No one should be surprised that the U.S. Department of Education’s new guidance for 41 states to renew the waivers granted to them under the Obama Administration’s effort to eviscerate the No Child Left Behind Act and its accountability provisions effectively allows states to get away with continuing their shortchanging of poor and minority children. After all, the Obama Administration is facing a maelstrom of problems on every front inside and outside of education — and it has neither the political capital or fiscal coffers to stop states from going their own way.
Over the past few months, the administration has met stiff resistance in its efforts to hold states responsible for not following through on reforms promised as conditions for receiving the waivers. States such as Kansas, Oregon, and Washington State (likely with help from congressional leaders who represent their states) have pushed back on the administration’s effort to place their waivers into so-called “high risk status” (and thus, threatening to cancel them). Arizona’s state officials publicly sparred with the administration after it was threatened with being placed into high-risk status for refusing to count graduation rates for 20 percent of a school’s ranking on the state’s new accountability system (versus 15 percent), and for not revamping its teacher evaluation system to meet the waiver’s requirement.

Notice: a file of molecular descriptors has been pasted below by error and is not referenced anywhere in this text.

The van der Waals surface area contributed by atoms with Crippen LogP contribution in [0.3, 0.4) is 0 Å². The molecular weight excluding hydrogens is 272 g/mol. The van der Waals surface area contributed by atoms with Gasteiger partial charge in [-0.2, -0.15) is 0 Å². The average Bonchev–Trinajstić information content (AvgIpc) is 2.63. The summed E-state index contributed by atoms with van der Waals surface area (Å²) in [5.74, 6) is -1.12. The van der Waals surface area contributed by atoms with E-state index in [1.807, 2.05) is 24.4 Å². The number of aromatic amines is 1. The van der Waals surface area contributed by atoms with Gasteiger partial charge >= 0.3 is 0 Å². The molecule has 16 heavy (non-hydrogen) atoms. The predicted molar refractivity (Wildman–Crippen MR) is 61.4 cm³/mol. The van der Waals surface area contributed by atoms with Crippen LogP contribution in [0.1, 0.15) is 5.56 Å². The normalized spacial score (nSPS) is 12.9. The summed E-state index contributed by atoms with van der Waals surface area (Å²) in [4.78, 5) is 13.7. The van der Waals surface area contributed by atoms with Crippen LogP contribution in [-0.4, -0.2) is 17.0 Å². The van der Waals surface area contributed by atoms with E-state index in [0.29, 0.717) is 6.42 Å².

The Obama Administration is faring no better with those few states that are still under No Child’s accountability provisions. In September, California Gov. Jerry Brown resisted Duncan’s threat to withhold $7.3 billion in federal funding if he signed into law Assembly Bill 484, which effectively eviscerates accountability (and gets around the administration’s decision to not grant the Golden State a waiver from No Child on its own terms) by eliminating all but a smattering of the state’s standardized tests. After all, Brown knows full well that any attempt to withhold federal funding will be challenged by Golden State’s influential congressional delegation (including House Minority Leader Nancy Pelosi and Sen. Dianne Feinstein); the former state attorney general is also likely betting that the U.S. Supreme Court’s ruling last year on the Affordable Healthcare Act, which effectively makes it impossible for the federal government to withhold subsidies from states for not implementing new regulations, can also be applied to what the administration can do on the education policy front. In any case, the Obama Administration lacks much in the way of leverage against California’s move (and similar steps that could be taken by other states still under No Child) because it has effectively shredded the law, both through the waiver gambit and by blessing moves by states that are, in substance, little different than what California has done.